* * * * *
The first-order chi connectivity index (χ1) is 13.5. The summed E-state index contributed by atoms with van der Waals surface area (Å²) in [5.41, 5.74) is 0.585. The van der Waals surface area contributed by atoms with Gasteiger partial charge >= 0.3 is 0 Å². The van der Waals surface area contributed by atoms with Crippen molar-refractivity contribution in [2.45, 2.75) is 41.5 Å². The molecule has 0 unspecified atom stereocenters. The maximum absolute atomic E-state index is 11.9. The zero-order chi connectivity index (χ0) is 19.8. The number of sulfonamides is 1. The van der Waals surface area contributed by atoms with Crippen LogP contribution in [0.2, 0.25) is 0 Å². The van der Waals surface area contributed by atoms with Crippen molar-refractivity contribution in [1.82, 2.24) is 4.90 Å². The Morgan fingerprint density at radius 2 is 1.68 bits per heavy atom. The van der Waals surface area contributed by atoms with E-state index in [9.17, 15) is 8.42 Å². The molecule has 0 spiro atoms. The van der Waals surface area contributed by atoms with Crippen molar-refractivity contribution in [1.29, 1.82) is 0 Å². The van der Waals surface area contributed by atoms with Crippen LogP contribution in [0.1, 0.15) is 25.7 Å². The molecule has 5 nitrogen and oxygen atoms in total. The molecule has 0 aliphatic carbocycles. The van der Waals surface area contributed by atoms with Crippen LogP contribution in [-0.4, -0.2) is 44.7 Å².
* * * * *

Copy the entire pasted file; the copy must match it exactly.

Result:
The first-order chi connectivity index (χ1) is 13.5. The summed E-state index contributed by atoms with van der Waals surface area (Å²) in [5.41, 5.74) is 0.585. The van der Waals surface area contributed by atoms with Gasteiger partial charge >= 0.3 is 0 Å². The van der Waals surface area contributed by atoms with Crippen molar-refractivity contribution in [2.45, 2.75) is 41.5 Å². The molecule has 0 unspecified atom stereocenters. The maximum absolute atomic E-state index is 11.9. The zero-order chi connectivity index (χ0) is 19.8. The number of sulfonamides is 1. The van der Waals surface area contributed by atoms with Crippen LogP contribution in [0.2, 0.25) is 0 Å². The van der Waals surface area contributed by atoms with Crippen molar-refractivity contribution in [1.82, 2.24) is 4.90 Å². The Morgan fingerprint density at radius 2 is 1.68 bits per heavy atom. The van der Waals surface area contributed by atoms with E-state index in [9.17, 15) is 8.42 Å². The molecule has 0 spiro atoms. The van der Waals surface area contributed by atoms with Crippen molar-refractivity contribution in [1.29, 1.82) is 0 Å². The van der Waals surface area contributed by atoms with Crippen LogP contribution in [0.1, 0.15) is 25.7 Å². The molecule has 5 nitrogen and oxygen atoms in total. The molecule has 0 aliphatic carbocycles. The van der Waals surface area contributed by atoms with Crippen LogP contribution in [-0.4, -0.2) is 44.7 Å².